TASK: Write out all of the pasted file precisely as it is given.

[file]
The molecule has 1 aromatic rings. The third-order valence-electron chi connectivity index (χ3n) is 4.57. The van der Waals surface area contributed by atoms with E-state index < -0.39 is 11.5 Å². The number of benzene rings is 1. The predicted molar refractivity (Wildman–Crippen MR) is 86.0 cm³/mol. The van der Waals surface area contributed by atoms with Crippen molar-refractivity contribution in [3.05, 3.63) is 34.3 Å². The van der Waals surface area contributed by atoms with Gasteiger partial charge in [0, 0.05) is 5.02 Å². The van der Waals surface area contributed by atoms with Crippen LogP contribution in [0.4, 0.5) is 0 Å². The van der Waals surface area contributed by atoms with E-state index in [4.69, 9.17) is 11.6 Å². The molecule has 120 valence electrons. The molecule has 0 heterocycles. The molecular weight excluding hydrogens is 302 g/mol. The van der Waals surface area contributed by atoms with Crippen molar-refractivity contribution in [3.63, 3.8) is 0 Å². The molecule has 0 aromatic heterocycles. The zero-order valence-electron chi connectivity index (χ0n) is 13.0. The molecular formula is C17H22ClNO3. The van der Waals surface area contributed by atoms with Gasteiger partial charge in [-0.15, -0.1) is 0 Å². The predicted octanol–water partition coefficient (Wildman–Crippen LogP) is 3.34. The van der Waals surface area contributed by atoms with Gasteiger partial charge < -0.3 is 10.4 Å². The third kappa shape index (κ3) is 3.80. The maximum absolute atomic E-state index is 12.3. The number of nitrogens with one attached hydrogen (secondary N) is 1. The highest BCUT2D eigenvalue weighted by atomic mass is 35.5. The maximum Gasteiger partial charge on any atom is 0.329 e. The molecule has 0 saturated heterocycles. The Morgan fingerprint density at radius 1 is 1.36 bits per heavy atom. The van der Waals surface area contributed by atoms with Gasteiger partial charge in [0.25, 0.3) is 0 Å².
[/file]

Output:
The molecule has 1 aromatic rings. The third-order valence-electron chi connectivity index (χ3n) is 4.57. The van der Waals surface area contributed by atoms with E-state index < -0.39 is 11.5 Å². The number of benzene rings is 1. The predicted molar refractivity (Wildman–Crippen MR) is 86.0 cm³/mol. The van der Waals surface area contributed by atoms with Crippen molar-refractivity contribution in [3.05, 3.63) is 34.3 Å². The van der Waals surface area contributed by atoms with Gasteiger partial charge in [0, 0.05) is 5.02 Å². The van der Waals surface area contributed by atoms with Crippen LogP contribution in [0.4, 0.5) is 0 Å². The van der Waals surface area contributed by atoms with E-state index in [4.69, 9.17) is 11.6 Å². The molecule has 120 valence electrons. The molecule has 0 heterocycles. The molecular weight excluding hydrogens is 302 g/mol. The van der Waals surface area contributed by atoms with Crippen molar-refractivity contribution in [3.63, 3.8) is 0 Å². The molecule has 0 aromatic heterocycles. The zero-order valence-electron chi connectivity index (χ0n) is 13.0. The molecular formula is C17H22ClNO3. The van der Waals surface area contributed by atoms with Gasteiger partial charge in [-0.15, -0.1) is 0 Å². The predicted octanol–water partition coefficient (Wildman–Crippen LogP) is 3.34. The van der Waals surface area contributed by atoms with Gasteiger partial charge < -0.3 is 10.4 Å². The third kappa shape index (κ3) is 3.80. The maximum absolute atomic E-state index is 12.3. The number of nitrogens with one attached hydrogen (secondary N) is 1. The highest BCUT2D eigenvalue weighted by atomic mass is 35.5. The maximum Gasteiger partial charge on any atom is 0.329 e. The molecule has 0 saturated heterocycles. The Morgan fingerprint density at radius 1 is 1.36 bits per heavy atom. The van der Waals surface area contributed by atoms with Gasteiger partial charge in [0.25, 0.3) is 0 Å².